Scottish shale Scottish shale

Northrigg No.2 pit

Alternative names:
Torbane No.2
Bathgate, Linlithgowshire
Local authority:
West Lothian

Pit in the lands of Torbane, sunk on the site of Torbane No.2 pit, with workings linked underground to Northrigg No.7 pit. Total depth 381ft

  • Location map and boundaries of the lands of Torbane


    New Pumping Engine Started. —Sunday was a day of great interest at No. 2 Pit, Northrigg Colliery (Jas. Wood, Ltd.) when a powerful pumping engine was set in motion. In opening up this colliery, which is on the Torbane estate, a large amount of water has to be contended with, and in order to cope with this the large direct pumping engine that used to pump the water from No. 8 of Hopetoun was taken down and refitted at the new colliery, and is expected to throw about 300 gallons a strike. There was a large crowd on the scene to see the engine started. When the water is got out it will drain a large field and open up a considerable coal area, which will afford employment to many miners.

    West Lothian Courier, 15th February 1901


    The United Collieries Company driving economy to a fine point. On Monday, after making proper arrangements, they started to take the coal of No. 7 Pit of Northrigg Colliery (Torbane) out by No. 2 (Torbanehill). thus saving the cost of a bottomer, and pitheadman, perhaps

    Linlithgowshire Gazette, 10th July 1908



    To-day No. 2 and No. 7 Pit.. Northrigg, Armadale, belonging to the United Collieries, Ltd., will close down for an indefinite period. The pits gave employment to 300 workers, and of thus number 200 are resident in Armadale and district, 75 in Whitburn and 25 in Bathgate. Pumping operations after Saturday will cease, but every precaution, we are informed. will be taken to ensure that the pits will not be flooded. - Mr Findlay, general manager, explained to a press representative that owing to the industrial upheaval last year the corporations and railways in Scotland and England had bought in or contracted for foreign coal, and would not be in the market for home production until September or October. We are fighting keenly for markets lost during the strike. In the proces they were faced with periods when not a single order was coming in, end this necessitated putting men on short time. It was with a view to, as far as possible, keep men steadily at work that it had been decided until brighter times come to closedown No. 2 and No. 7 Pits, Northrigg. The workers in these pits, it was hoped, would be absorbed in the other pits. Of course, as Mr Findlay remarked, this could not be done at once. It took time to make arrangements. He hoped, however. ere the end of May to have all the workers engaged in other pits. There was plenty of coal in No. 2 and 7 pits, and while pumping operations were meantime going to be suspended every precaution would be taken against flooding. The moment brighter signs were showing in the coal industry the pits would be reopened. There was no intention, he said, of wrapping the pits.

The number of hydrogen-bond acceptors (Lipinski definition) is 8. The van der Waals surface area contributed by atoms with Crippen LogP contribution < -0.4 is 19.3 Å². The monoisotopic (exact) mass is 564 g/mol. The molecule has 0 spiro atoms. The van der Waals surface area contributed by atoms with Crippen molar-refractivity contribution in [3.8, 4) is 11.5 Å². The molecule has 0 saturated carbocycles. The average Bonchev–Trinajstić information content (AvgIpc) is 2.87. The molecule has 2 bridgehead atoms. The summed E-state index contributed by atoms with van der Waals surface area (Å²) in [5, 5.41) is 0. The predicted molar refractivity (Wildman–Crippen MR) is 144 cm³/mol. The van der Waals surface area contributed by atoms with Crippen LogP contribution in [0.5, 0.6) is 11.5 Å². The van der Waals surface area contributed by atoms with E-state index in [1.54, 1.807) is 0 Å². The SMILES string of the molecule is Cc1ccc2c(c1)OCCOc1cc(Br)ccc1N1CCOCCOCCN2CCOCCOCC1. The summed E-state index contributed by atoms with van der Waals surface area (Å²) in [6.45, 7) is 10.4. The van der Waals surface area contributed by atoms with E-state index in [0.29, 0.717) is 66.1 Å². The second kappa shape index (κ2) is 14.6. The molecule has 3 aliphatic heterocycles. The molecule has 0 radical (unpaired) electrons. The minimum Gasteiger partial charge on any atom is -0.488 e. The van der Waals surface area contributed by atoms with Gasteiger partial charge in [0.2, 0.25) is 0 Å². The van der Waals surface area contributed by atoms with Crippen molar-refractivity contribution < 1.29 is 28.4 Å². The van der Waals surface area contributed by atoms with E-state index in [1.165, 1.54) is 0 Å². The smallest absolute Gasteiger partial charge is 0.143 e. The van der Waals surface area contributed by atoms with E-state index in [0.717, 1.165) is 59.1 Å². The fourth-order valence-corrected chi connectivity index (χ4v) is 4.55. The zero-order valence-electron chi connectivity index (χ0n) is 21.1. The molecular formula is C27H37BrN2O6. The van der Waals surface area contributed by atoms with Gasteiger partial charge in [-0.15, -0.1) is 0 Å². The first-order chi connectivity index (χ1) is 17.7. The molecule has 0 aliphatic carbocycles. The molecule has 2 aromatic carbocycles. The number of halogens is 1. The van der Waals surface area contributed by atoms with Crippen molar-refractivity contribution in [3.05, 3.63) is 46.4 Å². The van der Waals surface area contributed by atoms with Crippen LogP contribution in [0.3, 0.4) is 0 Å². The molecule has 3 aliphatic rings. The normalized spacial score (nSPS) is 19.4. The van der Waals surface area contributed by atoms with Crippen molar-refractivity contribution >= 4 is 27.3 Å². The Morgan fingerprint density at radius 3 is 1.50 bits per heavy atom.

West Lothian Courier, 6th May 1927


    The first case concerned Robert McPhee (26) and William Johnston (22), both in custody, and they admitted having on 11th May stolen 56 lbs. of scrap copper and brass from the disused pithead at No. 2 Northrigg Colliery, Armadale. McPhee admitted a previous conviction. The Fiscal, Mr P. F. Hamilton, said the scrap had been lying at the colliery ready for removal. The accused had removed it, and sold it in Glasgow. McPhee said they had taken the scrap out of a dump about 50 yards away - from the building. They did not think it belonged to anybody.

    West Lothian Courier, 21st May 1954